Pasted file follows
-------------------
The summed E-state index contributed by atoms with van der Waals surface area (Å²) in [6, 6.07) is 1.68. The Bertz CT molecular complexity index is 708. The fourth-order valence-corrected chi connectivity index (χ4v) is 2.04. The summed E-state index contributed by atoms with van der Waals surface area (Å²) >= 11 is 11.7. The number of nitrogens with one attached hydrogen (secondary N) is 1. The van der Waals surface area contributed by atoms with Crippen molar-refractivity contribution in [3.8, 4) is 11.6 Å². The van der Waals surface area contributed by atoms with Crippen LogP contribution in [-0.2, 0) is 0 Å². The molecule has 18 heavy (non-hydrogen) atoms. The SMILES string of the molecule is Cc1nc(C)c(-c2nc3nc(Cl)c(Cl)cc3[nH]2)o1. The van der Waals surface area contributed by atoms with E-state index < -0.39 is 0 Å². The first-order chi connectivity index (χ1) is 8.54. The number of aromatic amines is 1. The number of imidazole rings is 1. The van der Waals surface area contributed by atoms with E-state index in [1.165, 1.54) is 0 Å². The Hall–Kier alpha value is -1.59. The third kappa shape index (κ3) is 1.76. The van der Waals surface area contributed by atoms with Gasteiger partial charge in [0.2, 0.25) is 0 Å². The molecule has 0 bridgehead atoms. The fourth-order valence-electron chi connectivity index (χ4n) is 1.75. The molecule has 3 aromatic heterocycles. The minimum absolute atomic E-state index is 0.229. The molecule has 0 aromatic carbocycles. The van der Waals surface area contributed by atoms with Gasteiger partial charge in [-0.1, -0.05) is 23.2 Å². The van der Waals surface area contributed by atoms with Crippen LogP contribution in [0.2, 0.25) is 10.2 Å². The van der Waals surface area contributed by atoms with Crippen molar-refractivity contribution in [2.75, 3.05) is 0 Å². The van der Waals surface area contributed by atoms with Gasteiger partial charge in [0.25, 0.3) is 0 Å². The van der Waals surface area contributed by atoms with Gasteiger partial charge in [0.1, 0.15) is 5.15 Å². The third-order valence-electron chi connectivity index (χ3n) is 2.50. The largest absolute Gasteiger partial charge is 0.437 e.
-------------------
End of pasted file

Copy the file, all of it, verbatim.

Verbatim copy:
The summed E-state index contributed by atoms with van der Waals surface area (Å²) in [6, 6.07) is 1.68. The Bertz CT molecular complexity index is 708. The fourth-order valence-corrected chi connectivity index (χ4v) is 2.04. The summed E-state index contributed by atoms with van der Waals surface area (Å²) >= 11 is 11.7. The number of nitrogens with one attached hydrogen (secondary N) is 1. The van der Waals surface area contributed by atoms with Crippen molar-refractivity contribution in [3.8, 4) is 11.6 Å². The van der Waals surface area contributed by atoms with Crippen LogP contribution in [-0.2, 0) is 0 Å². The molecule has 18 heavy (non-hydrogen) atoms. The SMILES string of the molecule is Cc1nc(C)c(-c2nc3nc(Cl)c(Cl)cc3[nH]2)o1. The van der Waals surface area contributed by atoms with E-state index < -0.39 is 0 Å². The first-order chi connectivity index (χ1) is 8.54. The number of aromatic amines is 1. The number of imidazole rings is 1. The van der Waals surface area contributed by atoms with E-state index in [1.165, 1.54) is 0 Å². The Hall–Kier alpha value is -1.59. The third kappa shape index (κ3) is 1.76. The van der Waals surface area contributed by atoms with Gasteiger partial charge in [0.2, 0.25) is 0 Å². The molecule has 0 bridgehead atoms. The fourth-order valence-electron chi connectivity index (χ4n) is 1.75. The molecule has 3 aromatic heterocycles. The minimum absolute atomic E-state index is 0.229. The molecule has 0 aromatic carbocycles. The van der Waals surface area contributed by atoms with Gasteiger partial charge in [-0.1, -0.05) is 23.2 Å². The van der Waals surface area contributed by atoms with Crippen LogP contribution in [0.2, 0.25) is 10.2 Å². The van der Waals surface area contributed by atoms with Crippen molar-refractivity contribution in [2.75, 3.05) is 0 Å². The van der Waals surface area contributed by atoms with Gasteiger partial charge in [0.25, 0.3) is 0 Å². The van der Waals surface area contributed by atoms with Gasteiger partial charge in [0.1, 0.15) is 5.15 Å². The third-order valence-electron chi connectivity index (χ3n) is 2.50. The largest absolute Gasteiger partial charge is 0.437 e.